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Optics Theory - This forum is aimed towards the TECHNICAL side of photographic OPTICS THEORY. There will be some overlap by camera/manufacturer, but this forum is for the heavy duty tech discussions. This is NOT the place to discuss a specific lens or lens line, do that in the appropriate forum. This is the forum to discuss optics or lenses in general, to learn about the tech behind the lenses and images. IF you have a question about a specific lens, post it in the forum about that type of camera, NOT HERE.

View Poll Results: What's in an ASPH?
It's a better type of lens 8 13.79%
Marketing B.S. only 5 8.62%
100% aspheric lens elements, no more spherical aberration or distortion for me! 7 12.07%
a small design tweak that *might* give a sharper image with less elements 38 65.52%
Voters: 58. You may not vote on this poll

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Old 02-06-2019   #41
Freakscene
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Quote:
Originally Posted by markbakovic View Post
that looks a bit like cavity resonance to me a la Fabry-Perot, like a surface pair is locally close to plane parallel. If so that might be unavoidable with the geometry in question. (I say this in part because the image looks near-monochromatic: does it still do it with white, with no colour fringing "in the onion rings"?).
It is not due to the geometry of the lens. They are the result of marks on the aspherical element from the manufacturing process. They still appear in monochrome.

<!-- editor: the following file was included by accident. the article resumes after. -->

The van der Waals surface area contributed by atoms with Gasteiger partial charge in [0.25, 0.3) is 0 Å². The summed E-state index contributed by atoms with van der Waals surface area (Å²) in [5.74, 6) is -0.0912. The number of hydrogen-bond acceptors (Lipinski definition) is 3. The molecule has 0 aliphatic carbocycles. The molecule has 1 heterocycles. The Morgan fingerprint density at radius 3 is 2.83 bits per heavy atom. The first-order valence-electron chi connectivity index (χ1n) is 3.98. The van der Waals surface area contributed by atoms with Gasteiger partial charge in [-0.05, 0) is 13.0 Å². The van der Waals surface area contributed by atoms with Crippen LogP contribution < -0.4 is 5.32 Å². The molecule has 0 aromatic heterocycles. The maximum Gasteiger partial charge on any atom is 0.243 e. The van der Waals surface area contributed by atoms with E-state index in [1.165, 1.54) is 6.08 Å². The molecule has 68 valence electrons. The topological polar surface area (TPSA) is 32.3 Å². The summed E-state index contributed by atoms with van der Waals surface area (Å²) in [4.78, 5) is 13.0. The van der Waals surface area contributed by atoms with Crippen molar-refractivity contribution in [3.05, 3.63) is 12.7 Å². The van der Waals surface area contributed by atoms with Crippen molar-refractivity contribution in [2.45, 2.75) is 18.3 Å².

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Originally Posted by markbakovic View Post
If you mean the method of "machining" aspheric surfaces with a diamond stylus and then not smoothing the grooves, I guess this is one way to avoid too much cost increase: if you look at optic catalogues and the same-size, same-glass, same-EFL, same-surface tolerance precision asphere is 2-5x the price of the corresponding spherical item that input cost has to either be passed on to the consumer or reduced somehow. I guess it boils down to microfacets left on glass or moulded plastic (at least index matched caps) or less money spent elsewhere (or price hike).
Most camera aspherical lens elements are manufactured by pressing hot liquid glass against a mould. The mould is a machined metal template with a curvature in the negative of the lens surface. The concentric patterns are traces of the turning process with which the moulds are manufactured. There are ways to both polish the mould and the elements to avoid this, but manufacturers typically don't employ them. The $US8k Leica 50mm Summicron ASPH APO has these concentric rings in the bokeh, and at that price point I'd have thought they would polish the mould better.

Marty
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Old 04-03-2019   #42
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Quote:
Originally Posted by aizan View Post
It usually means onion-ring bokeh to me.
I understand all the responses, yet experience has meant this is still the first thing that I think of when I see ďaspheric elementsĒ mentioned in a lens design. For me, it means bottom of the 9th, two out, two strikes, behind 8 to nothing, facing Mariano Rivera.
Game isnít over, but I have a bad feeling.
Yeah, Iím unapologetically ďone of thoseĒ.
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Old 04-03-2019   #43
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Found this article at B&H:

https://www.bhphotovideo.com/explora...ur-photographs
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Old 04-03-2019   #44
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Originally Posted by Freakscene View Post
There are ways to both polish the mould and the elements to avoid this, but manufacturers typically don't employ them.

Marty
Marty,

Are there any lenses with aspheric elements which donít exhibit onion ring out of focus highlights, that you know of?

I always thought it was just due to the asph, somehow, so I learned something today. Thanks for that!

Larry
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Old 04-03-2019   #45